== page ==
Childhood bipolar disorder: bad news, in my case

When I was but a wee Nadja, I became symptomatic of childhood onset bipolar disorder. Of course, at this point, my dad was plenty crazy for all of us, and I managed to hide my symptoms to protect my mom from yet more stress. (This would became a recurring theme in my childhood.) I didn’t keep journals at the time, but I have a few vague memories. I mentioned a few of my outbursts in Childhood memories, childhood scars but I was symptomatic long before that. I was practically a textbook case for childhood onset bipolar disorder, especially when I look at this list from’s list of red flag symptoms of bipolar disorder in children (I’ll bold the ones I had):

Very Common Symptoms of Early-Onset Bipolar Disorder

* Separation anxiety
* Rages & explosive temper tantrums (lasting up to several hours)
* Marked irritability
* Oppositional behavior
* Frequent mood swings
* Distractibility

* Hyperactivity
* Impulsivity
* Restlessness/ fidgetiness
* Silliness, goofiness, giddiness

* Racing thoughts
* Aggressive behavior
* Grandiosity
* Carbohydrate cravings

* Risk-taking behaviors
* Depressed mood
* Lethargy
* Low self-esteem
* Difficulty getting up in the morning

* Social anxiety
* Oversensitivity to emotional or environmental triggers
I cannot bold this one enough!

Common Symptoms of Early-Onset Bipolar Disorder

* Bed-wetting (especially in boys)
* Night terrors
* Rapid or pressured speech
* Obsessional behavior

* Excessive daydreaming
* Compulsive behavior

* Motor & vocal tics
* Learning disabilities
* Poor short-term memory
* Lack of organization
* Fascination with gore or morbid topics

* Hypersexuality
* Manipulative behavior
* Bossiness
* Lying
* Suicidal thoughts
* Destruction of property
* Paranoia
* Hallucinations & delusions

Less Common Symptoms of Early-Onset Bipolar Disorder

* Migraine headaches
* Binging

* Self-mutilating behaviors– If picking scabs and biting of nails count, and I still do both of those things…
* Cruelty to animals

It got particularly bad when I was seven or eight, I recall. I had always been a bit of a melodramatic kid, and was prone to hysterics, but it got worse at this point. I would become enraged to the point of attacking other kids (usually my brother) and was often unable to stop for a few minutes. When on the playground, a kid called me a girl and I grabbed him by the throat, pinned him to the ground, and screamed at him to never call me a girl again. (Mind, I *am* a girl, but he used a rather derisive tone to which I took offense. This might also have been when I was going through puberty and was extremely uncomfortable with the fact that I am female, and was trying to will that away and become a boy. More on that later.) I once nearly tore my brother’s ears off picking him up by them. I’m sure he still has a scar behind one where the flesh actually tore, at which point I panicked and ran into the woods for a while. I was tremendously strong and all-around huge for my age, and my brother, being a little brother, knew all my buttons. I’m surprised we both lived to adulthood.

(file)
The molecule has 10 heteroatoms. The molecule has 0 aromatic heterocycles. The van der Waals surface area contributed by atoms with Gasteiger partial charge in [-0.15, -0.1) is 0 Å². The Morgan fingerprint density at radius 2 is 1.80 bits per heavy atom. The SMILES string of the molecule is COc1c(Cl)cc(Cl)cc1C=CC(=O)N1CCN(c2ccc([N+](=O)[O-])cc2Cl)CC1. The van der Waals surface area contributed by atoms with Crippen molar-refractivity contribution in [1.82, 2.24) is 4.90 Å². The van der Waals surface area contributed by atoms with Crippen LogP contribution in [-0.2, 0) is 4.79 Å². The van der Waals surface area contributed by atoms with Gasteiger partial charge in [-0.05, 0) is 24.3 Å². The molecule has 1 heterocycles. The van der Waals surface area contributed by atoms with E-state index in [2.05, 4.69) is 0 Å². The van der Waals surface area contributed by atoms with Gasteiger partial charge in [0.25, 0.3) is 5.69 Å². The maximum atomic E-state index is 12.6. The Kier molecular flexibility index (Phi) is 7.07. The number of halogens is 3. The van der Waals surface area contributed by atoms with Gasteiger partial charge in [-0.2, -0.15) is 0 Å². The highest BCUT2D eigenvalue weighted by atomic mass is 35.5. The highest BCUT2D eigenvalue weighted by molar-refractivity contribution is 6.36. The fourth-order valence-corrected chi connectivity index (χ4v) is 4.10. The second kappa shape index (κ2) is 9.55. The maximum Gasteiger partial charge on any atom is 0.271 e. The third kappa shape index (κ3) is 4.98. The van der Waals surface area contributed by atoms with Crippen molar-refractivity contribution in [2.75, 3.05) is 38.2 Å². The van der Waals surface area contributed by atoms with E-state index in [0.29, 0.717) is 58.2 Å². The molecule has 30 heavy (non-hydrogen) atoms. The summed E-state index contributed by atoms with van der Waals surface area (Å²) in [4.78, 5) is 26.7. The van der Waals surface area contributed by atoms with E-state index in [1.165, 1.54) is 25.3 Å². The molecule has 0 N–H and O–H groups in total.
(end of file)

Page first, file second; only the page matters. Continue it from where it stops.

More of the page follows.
Another thing I am rather embarrassed to admit, though I know it is a textbook definition of childhood-onset bipolar disorder, is hypersexuality. I barely knew what it was, I barely knew what my body was doing, but I had thoughts that I still cannot cope with. And fascination with gore and morbid topics? I still do that. I like reading about serial killers on Crime Library and many, many other horrifying things. I love cop and forensic shows. I like looking at crime scene footage and car accident pictures, and yet I will be up with nightmares for DAYS because I have such vivid, horrible dreams afterward. I felt so sick and twisted, like I shouldn’t live with thoughts like I had. I hated myself and my mind, and I spent years with guilt so thick it suffocated me, bit by bit. I pled with God to take away the terrible thoughts, and he never did. Those symptoms still happen- hypersexuality when I’m rather manic, and morbid curiosity when I’m depressed- and I still feel sick at times about them, but the more I learn about my illness, the more I am able to cope with those thoughts and feelings.

Childhood is hard for children without mental illness. Growing up bipolar? I still say it’s a miracle I survived to adulthood. And it’ll be another miracle if I survive to old age…



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2 responses to “Childhood bipolar disorder: bad news, in my case

  1. Pingback: Recurring nightmares | prozacinmycornflakes

  2. Pingback: Recurring nightmares | prozacinmycornflakes

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